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College and Alternative radio favorites Blink 182 have been burning up the charts for well over a year now with their hit album "Enema of the State." Their quirky and irreverent videos and self-effacing pop tunes have won them vast appeal. Guitar Center's Dustin Hinz recently sat down for a fun and frequently offbeat interview with Blink guitarist, Tom Delonge.

GC: First off tell us about your Fender Guitar.

Tom: My Fenders are made specifically for me, which means they're probably worth nothing. I have a Fender Stratocaster made with a 70's head stock on it, rosewood finger board, with no finish on the back of the neck, one Seymour Duncan invader pickup with one volume knob, no other pickups or knobs and Spurzel locking tuners. I also have a Baritone Telecaster neck on a Stratocaster body, and I'm going to get another one. It's being made right now.

GC: So why did you decide to play a custom strat over just a standard?

Tom: I don't need the other pickups and I don't need the extra knobs, and I like the way Fender's 70's headstocks look, and I need different tuning pegs and it just kind of made sense to throw my favorite humbucker in there and change some hardware. I like to keep my rig as simple as possible - plug straight in and play! Switching pickups and all that kind of weird stuff becomes too tedious for me.

Tom Delonge

GC: Blink has a pretty straightforward sound. Do you use any pedals or effects?

Tom: Sound from the amplifier! I think it's a sin to plug into a pedal or any effects before plugging into an amp.

GC: So your amps must be pretty important to your sound then. What kind of rig do you play through?

Tom: I love my guitar rig! I love the way it sounds and I use it for one main reason: I think it adds the two elements of guitar sound you need to make a big fat sound. I use a Mesa Boogie Triple Rectifier and a Marshall JCM900. Mesa Boogies can have all that bottom end and saturation of distortion but it doesn't have that string note tone that a Marshall has. And Marshall has a lot of string note tone but none of that overdriven bottom end. So when you mix the two tones I think it sounds incredible. What I do is put the JCM900 on its clean channel and turn the gain up to 10 and I also do the same with the dirty channel on the Mesa. So you kind of have two totally different unique sounds blended in together. I run that out of 3, Mesa Boogie 4x12's.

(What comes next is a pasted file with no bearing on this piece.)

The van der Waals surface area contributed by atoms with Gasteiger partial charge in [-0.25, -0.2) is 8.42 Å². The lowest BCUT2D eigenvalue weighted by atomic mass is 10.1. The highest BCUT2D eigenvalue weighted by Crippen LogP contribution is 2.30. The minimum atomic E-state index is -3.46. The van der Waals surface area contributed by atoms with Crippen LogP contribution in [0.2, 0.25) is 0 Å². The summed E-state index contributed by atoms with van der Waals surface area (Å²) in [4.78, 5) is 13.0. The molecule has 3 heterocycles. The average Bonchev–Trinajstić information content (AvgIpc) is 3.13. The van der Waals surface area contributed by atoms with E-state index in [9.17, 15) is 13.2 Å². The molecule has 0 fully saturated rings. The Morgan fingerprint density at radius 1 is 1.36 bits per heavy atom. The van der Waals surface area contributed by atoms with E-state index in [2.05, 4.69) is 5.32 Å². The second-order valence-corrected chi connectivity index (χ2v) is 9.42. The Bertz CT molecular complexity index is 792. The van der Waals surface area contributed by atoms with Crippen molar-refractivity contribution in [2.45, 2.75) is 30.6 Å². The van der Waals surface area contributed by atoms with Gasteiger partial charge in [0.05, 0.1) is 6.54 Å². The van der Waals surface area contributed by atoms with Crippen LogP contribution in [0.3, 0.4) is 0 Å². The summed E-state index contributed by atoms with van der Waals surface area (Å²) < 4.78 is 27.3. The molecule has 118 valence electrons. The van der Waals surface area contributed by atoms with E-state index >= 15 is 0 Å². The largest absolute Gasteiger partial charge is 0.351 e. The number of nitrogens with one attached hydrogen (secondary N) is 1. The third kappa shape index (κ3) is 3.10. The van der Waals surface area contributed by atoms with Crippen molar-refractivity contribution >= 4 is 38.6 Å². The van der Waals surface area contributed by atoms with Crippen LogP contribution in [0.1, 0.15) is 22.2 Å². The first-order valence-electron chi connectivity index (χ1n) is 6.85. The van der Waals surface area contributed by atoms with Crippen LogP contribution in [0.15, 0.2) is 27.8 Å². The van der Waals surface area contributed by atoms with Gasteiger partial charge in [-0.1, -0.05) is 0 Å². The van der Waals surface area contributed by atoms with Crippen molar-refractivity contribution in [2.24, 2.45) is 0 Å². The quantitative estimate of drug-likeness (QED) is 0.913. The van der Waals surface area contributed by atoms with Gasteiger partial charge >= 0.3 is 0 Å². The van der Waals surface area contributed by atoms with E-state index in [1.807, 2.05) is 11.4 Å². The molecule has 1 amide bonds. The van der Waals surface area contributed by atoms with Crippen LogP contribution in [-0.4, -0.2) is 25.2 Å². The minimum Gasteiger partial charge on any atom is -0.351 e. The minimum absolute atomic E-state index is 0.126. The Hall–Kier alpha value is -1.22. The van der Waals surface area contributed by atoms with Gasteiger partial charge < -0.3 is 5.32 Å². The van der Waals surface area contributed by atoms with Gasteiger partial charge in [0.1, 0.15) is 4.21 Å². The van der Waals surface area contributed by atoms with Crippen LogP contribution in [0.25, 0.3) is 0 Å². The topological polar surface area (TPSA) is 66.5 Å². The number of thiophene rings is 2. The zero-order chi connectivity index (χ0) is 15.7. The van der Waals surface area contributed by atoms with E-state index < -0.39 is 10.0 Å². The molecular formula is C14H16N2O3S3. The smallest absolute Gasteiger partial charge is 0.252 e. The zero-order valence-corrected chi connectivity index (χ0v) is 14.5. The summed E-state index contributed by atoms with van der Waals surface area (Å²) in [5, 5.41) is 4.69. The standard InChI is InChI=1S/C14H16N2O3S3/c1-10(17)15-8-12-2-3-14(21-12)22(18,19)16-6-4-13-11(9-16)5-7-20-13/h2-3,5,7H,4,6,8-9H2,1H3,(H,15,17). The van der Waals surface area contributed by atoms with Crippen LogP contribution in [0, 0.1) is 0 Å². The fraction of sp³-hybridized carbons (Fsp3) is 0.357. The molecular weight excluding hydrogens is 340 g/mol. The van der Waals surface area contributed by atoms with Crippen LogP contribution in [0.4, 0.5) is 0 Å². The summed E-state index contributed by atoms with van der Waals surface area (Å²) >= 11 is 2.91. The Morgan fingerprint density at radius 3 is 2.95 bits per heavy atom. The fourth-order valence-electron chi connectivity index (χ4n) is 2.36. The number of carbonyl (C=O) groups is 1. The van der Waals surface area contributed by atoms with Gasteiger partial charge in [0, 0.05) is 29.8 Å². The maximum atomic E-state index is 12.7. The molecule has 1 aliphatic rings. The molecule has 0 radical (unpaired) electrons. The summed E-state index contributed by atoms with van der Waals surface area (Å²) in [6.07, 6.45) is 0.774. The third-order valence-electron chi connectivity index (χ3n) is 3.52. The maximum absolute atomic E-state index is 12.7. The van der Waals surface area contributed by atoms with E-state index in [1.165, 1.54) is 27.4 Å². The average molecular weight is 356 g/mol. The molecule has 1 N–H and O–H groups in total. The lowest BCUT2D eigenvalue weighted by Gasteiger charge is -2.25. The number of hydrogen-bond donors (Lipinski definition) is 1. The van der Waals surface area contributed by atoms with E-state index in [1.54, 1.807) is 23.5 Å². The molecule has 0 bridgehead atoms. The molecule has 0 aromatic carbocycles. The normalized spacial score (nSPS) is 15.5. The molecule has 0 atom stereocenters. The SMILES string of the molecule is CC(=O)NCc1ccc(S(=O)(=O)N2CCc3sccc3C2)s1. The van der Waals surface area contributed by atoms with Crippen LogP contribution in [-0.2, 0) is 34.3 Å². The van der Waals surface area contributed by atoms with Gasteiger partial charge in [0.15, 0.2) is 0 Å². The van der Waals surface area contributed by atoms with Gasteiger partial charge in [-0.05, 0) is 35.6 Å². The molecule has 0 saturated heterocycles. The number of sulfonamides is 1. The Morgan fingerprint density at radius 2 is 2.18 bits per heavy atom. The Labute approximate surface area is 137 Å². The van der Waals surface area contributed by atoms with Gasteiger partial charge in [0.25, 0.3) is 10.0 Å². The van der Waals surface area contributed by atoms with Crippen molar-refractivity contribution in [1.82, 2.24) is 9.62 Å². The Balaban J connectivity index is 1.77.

GC: What is the coolest recent addition to your setup?

Tom: Probably my Triple Rectifier that's wrapped in snakeskin with the cool earth tone grill on it. It doesn't sound any different but it looks cool, and being the guitarist everything has to look good (laugh), and that's all that matters to me. Lights, shiny lights! The more money I spend, the more lights I want!

GC: What's next on your wish list?

Tom: You know, I want to add a third amp. I'm thinking of maybe adding like a Dual Professional, maybe a Fender Bassman, you know, just to get a beefier sound. Everyone I talk to says I don't need it. But we used one on the last record along with three other amps and I really like the way my guitar tone sounds on the record, so that's an option. Or maybe some more speakers to make it louder, maybe one of those Mesa Boogie Red Barons, those 300 watt amplifiers. That would be rad! I'd blow people's heads off!